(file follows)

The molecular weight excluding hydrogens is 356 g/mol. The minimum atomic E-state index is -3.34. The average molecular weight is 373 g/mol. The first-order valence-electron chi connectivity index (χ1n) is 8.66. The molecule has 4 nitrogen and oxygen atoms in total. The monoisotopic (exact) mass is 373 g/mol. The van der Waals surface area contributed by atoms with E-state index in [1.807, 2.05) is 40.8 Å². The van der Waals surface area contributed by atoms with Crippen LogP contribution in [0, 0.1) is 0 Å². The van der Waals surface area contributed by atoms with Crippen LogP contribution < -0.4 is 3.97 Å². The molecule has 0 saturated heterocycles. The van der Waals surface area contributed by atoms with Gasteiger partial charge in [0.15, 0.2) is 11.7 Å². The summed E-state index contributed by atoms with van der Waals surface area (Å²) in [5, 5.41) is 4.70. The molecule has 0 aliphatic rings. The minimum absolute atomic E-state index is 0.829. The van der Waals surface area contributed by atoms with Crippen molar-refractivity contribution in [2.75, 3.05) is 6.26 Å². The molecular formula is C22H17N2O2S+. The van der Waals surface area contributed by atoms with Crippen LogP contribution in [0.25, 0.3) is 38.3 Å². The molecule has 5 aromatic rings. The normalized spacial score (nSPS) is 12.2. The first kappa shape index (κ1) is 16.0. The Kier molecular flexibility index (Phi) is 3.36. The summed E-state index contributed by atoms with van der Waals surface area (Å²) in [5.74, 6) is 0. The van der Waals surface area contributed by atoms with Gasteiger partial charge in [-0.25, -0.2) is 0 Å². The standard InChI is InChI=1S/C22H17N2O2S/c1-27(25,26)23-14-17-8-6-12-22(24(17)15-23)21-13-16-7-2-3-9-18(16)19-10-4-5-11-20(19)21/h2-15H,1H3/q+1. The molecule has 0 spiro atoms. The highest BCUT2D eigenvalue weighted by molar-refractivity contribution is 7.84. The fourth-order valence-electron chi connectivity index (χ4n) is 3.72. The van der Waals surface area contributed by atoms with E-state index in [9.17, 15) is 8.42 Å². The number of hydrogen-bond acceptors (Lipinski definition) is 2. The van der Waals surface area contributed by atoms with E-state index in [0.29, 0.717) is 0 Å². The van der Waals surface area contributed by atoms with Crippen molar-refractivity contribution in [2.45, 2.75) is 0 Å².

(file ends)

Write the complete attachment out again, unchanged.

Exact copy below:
The molecular weight excluding hydrogens is 356 g/mol. The minimum atomic E-state index is -3.34. The average molecular weight is 373 g/mol. The first-order valence-electron chi connectivity index (χ1n) is 8.66. The molecule has 4 nitrogen and oxygen atoms in total. The monoisotopic (exact) mass is 373 g/mol. The van der Waals surface area contributed by atoms with E-state index in [1.807, 2.05) is 40.8 Å². The van der Waals surface area contributed by atoms with Crippen LogP contribution in [0, 0.1) is 0 Å². The van der Waals surface area contributed by atoms with Crippen LogP contribution < -0.4 is 3.97 Å². The molecule has 0 saturated heterocycles. The van der Waals surface area contributed by atoms with Gasteiger partial charge in [0.15, 0.2) is 11.7 Å². The summed E-state index contributed by atoms with van der Waals surface area (Å²) in [5, 5.41) is 4.70. The molecule has 0 aliphatic rings. The minimum absolute atomic E-state index is 0.829. The van der Waals surface area contributed by atoms with Crippen molar-refractivity contribution in [2.75, 3.05) is 6.26 Å². The molecular formula is C22H17N2O2S+. The van der Waals surface area contributed by atoms with Crippen LogP contribution in [0.25, 0.3) is 38.3 Å². The molecule has 5 aromatic rings. The normalized spacial score (nSPS) is 12.2. The first kappa shape index (κ1) is 16.0. The Kier molecular flexibility index (Phi) is 3.36. The summed E-state index contributed by atoms with van der Waals surface area (Å²) in [5.74, 6) is 0. The van der Waals surface area contributed by atoms with Gasteiger partial charge in [-0.25, -0.2) is 0 Å². The standard InChI is InChI=1S/C22H17N2O2S/c1-27(25,26)23-14-17-8-6-12-22(24(17)15-23)21-13-16-7-2-3-9-18(16)19-10-4-5-11-20(19)21/h2-15H,1H3/q+1. The molecule has 0 spiro atoms. The highest BCUT2D eigenvalue weighted by molar-refractivity contribution is 7.84. The fourth-order valence-electron chi connectivity index (χ4n) is 3.72. The van der Waals surface area contributed by atoms with E-state index in [9.17, 15) is 8.42 Å². The number of hydrogen-bond acceptors (Lipinski definition) is 2. The van der Waals surface area contributed by atoms with E-state index in [0.29, 0.717) is 0 Å². The van der Waals surface area contributed by atoms with Crippen molar-refractivity contribution in [2.45, 2.75) is 0 Å².